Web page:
As if PLDT didn’t read the decision entirely (or read only the parts where the court discussed the difference between voting common shares and non-voting preferred shares) and even to insult the Court, I would think, PLDT in October 2012 issued an entirely new type of shares it didn’t have before: “Voting Preferred Shares.” “Preferred” shares so that it’s share of profits won’t be proportional to its share, and determined beforehand — by the controlling common stockholders.
It issued 150 million of such shares at a P1 par value, 1/10 of the common stock’s P10 par value or P150 million in total. It sold all of these shares to one entity, which PLDT controls: BTF Holdings, created by the Board of Trustees for the Account of the company’s Beneficial Trust Fund, or its employee pension fund.
PLDT then declared: With these voting preferred stocks, issued to its own pension fund overnight, “PLDT’s foreign ownership decreased from 58.4 percent of outstanding common stock as at October 15, 2012 to 34.5 percent of outstanding voting stocks (common stock and Voting Preferred Stock) as at October 16, 2012. Thus, we believe that as of the date of this report, PLDT is in compliance with the requirement of Section 11, Article XII of the 1987 Constitution.”
To borrow Senator Miriam Defensor Santiago’s expression of utter shock: Whaaaaa? Didn’t the Court clearly say that you calculate the 60-40 proportion for each class of shares? Why did PLDT calculate it on the basis of the sum of the number of both common and voting preferred stock?
That PLDT simply undertook a cheap trick that insults everyone’s intelligence is so obvious in that the common shares’ par value is P10 and its market value (in 2011) was P2, 600 each, while the voting preferred stocks had a P1 par value, with zero market value as it is not, and cannot be, traded. How can their number of shares be lumped together?
Where the hell did PLDT get the gall to defy the Court’s clear ruling using a cockamamie formula?
That question was answered a few months later. On March 20, 2013 Securities and Exchange Commission chair Teresita Herbosa issued “Memorandum Circular No. 8” — it is not clear whether it was under the authority of the Commission en banc which is required for such policy rulings — which in effect said that PLDT’s calculation was correct. Political scientists have a term for such ugly phenomenon: “regulatory capture.”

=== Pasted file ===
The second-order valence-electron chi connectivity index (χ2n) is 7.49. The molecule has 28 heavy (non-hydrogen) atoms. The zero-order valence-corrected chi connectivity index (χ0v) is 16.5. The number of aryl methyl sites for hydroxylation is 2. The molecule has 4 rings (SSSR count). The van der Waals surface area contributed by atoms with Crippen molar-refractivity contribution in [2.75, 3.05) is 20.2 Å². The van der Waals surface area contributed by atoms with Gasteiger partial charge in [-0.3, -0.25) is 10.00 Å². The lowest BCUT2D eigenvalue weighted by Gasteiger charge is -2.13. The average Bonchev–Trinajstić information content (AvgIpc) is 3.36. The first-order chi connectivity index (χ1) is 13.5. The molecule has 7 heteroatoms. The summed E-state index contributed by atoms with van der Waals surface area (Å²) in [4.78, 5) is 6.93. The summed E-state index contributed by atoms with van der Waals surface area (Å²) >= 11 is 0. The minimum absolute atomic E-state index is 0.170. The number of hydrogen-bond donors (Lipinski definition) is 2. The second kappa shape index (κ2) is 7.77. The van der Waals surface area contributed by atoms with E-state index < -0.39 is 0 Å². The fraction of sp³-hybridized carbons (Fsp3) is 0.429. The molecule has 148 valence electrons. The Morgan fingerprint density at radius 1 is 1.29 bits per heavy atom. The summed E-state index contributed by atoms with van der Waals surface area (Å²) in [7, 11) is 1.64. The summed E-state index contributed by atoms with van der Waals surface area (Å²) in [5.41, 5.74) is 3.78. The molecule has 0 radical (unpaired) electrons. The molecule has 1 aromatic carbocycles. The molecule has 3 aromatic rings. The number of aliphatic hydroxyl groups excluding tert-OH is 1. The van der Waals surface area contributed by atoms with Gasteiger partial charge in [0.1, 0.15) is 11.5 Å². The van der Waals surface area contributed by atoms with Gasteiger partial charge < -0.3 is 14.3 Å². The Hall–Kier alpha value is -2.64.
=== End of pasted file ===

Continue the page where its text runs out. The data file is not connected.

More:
The SEC chair’s memo claimed that the Constitutional requirement is deemed complied with if “the required percentage of Filipino ownership shall be applied to both: (a) the total number of outstanding shares of stock entitled to vote in the election of directors; AND (b) the total number of outstanding shares of stock, whether or not entitled to vote in the election of directors.”
But didn’t the Court quite clearly rule that the computation must be done “separately to each class of shares”?
Only in the Philippines.
The use of cheap ‘preferred’ shares to pretend it’s not foreign-controlled leads to an absurd situation. An entity, BTF Holdings which invested P150 million in PLDT preferred shares had 41 percent voting power, nearly three times say that of First Pacific companies (with 15 percent) whose investments (in common shares) amounted, at market value, to P142 billion.
Needless to say, such method of calculating corporate ownership control — on the basis of the number (not even the value) of preferred shares — has never been done anywhere in the world.
First Pacific casually declares in its website and in its annual report that it has 25.6 percent stake in PLDT and similarly does the NTT group, that it has “20.3 percent ownership” of PLDT. Singtel’s annual reports report that its “percentage of effective equity interest held by the group” in Globe Telecom is 47.2 percent.
Only Filipinos it seems are fooled by the artifact of the “voting preferred shares.” Are we an inferior race to Indonesians and Singaporeans?
PLDT also has the gall to use its pension fund for its farce, which results in an absurdity. How can an entity (BTF Holdings ) that is part of a bigger entity (PLDT) be the main owner of that entity (PLDT)?
Even PLDT seems aware of how flimsy is its claim to be majority controlled by Filipinos. Because of the strict rules for disclosing risks in its stock markets (PLDT stocks are listed in the New York Stock Exchange through American Depositary Receipts), PLDT has been reporting every single year to the US Securities and Exchange Commission: